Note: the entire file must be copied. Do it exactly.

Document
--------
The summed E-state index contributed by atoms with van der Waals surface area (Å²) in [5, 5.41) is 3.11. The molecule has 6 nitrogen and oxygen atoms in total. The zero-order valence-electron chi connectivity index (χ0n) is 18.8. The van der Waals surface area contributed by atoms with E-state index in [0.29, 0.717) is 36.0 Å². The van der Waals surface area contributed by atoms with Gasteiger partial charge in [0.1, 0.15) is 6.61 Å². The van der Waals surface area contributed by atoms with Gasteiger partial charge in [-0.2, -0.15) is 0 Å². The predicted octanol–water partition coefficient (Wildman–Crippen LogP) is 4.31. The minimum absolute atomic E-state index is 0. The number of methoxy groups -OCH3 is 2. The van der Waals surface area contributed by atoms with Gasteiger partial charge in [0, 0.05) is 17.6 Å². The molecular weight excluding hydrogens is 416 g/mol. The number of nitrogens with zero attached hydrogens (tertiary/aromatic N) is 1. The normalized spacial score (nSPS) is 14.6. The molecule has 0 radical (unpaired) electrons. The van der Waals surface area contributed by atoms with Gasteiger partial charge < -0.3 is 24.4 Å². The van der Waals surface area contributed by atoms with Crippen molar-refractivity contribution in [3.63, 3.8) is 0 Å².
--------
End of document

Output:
The summed E-state index contributed by atoms with van der Waals surface area (Å²) in [5, 5.41) is 3.11. The molecule has 6 nitrogen and oxygen atoms in total. The zero-order valence-electron chi connectivity index (χ0n) is 18.8. The van der Waals surface area contributed by atoms with E-state index in [0.29, 0.717) is 36.0 Å². The van der Waals surface area contributed by atoms with Gasteiger partial charge in [0.1, 0.15) is 6.61 Å². The van der Waals surface area contributed by atoms with Gasteiger partial charge in [-0.2, -0.15) is 0 Å². The predicted octanol–water partition coefficient (Wildman–Crippen LogP) is 4.31. The minimum absolute atomic E-state index is 0. The number of methoxy groups -OCH3 is 2. The van der Waals surface area contributed by atoms with Gasteiger partial charge in [0, 0.05) is 17.6 Å². The molecular weight excluding hydrogens is 416 g/mol. The number of nitrogens with zero attached hydrogens (tertiary/aromatic N) is 1. The normalized spacial score (nSPS) is 14.6. The molecule has 0 radical (unpaired) electrons. The van der Waals surface area contributed by atoms with Gasteiger partial charge < -0.3 is 24.4 Å². The van der Waals surface area contributed by atoms with Crippen molar-refractivity contribution in [3.63, 3.8) is 0 Å².